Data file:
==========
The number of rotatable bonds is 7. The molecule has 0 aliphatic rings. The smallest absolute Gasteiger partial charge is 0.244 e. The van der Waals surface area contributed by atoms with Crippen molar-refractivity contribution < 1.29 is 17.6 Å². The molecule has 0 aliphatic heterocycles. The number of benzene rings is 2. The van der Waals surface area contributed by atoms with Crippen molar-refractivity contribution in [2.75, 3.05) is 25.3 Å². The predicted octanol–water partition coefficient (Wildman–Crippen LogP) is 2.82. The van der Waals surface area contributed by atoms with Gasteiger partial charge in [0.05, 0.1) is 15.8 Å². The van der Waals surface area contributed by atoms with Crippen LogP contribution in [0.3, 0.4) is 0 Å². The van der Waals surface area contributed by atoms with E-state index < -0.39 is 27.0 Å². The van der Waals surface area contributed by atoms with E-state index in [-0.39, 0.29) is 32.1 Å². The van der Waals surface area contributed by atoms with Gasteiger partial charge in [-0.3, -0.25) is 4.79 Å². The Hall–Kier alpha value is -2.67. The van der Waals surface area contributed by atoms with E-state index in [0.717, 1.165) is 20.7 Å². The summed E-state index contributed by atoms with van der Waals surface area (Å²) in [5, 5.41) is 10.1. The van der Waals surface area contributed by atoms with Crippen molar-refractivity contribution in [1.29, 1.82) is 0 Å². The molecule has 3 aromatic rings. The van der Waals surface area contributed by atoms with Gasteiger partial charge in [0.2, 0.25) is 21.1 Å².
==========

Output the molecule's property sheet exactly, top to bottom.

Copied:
The number of rotatable bonds is 7. The molecule has 0 aliphatic rings. The smallest absolute Gasteiger partial charge is 0.244 e. The van der Waals surface area contributed by atoms with Crippen molar-refractivity contribution < 1.29 is 17.6 Å². The molecule has 0 aliphatic heterocycles. The number of benzene rings is 2. The van der Waals surface area contributed by atoms with Crippen molar-refractivity contribution in [2.75, 3.05) is 25.3 Å². The predicted octanol–water partition coefficient (Wildman–Crippen LogP) is 2.82. The van der Waals surface area contributed by atoms with Gasteiger partial charge in [0.05, 0.1) is 15.8 Å². The van der Waals surface area contributed by atoms with Crippen LogP contribution in [0.3, 0.4) is 0 Å². The van der Waals surface area contributed by atoms with E-state index < -0.39 is 27.0 Å². The van der Waals surface area contributed by atoms with E-state index in [-0.39, 0.29) is 32.1 Å². The van der Waals surface area contributed by atoms with Gasteiger partial charge in [-0.3, -0.25) is 4.79 Å². The Hall–Kier alpha value is -2.67. The van der Waals surface area contributed by atoms with E-state index in [0.717, 1.165) is 20.7 Å². The summed E-state index contributed by atoms with van der Waals surface area (Å²) in [5, 5.41) is 10.1. The van der Waals surface area contributed by atoms with Crippen molar-refractivity contribution in [1.29, 1.82) is 0 Å². The molecule has 3 aromatic rings. The van der Waals surface area contributed by atoms with Gasteiger partial charge in [0.2, 0.25) is 21.1 Å².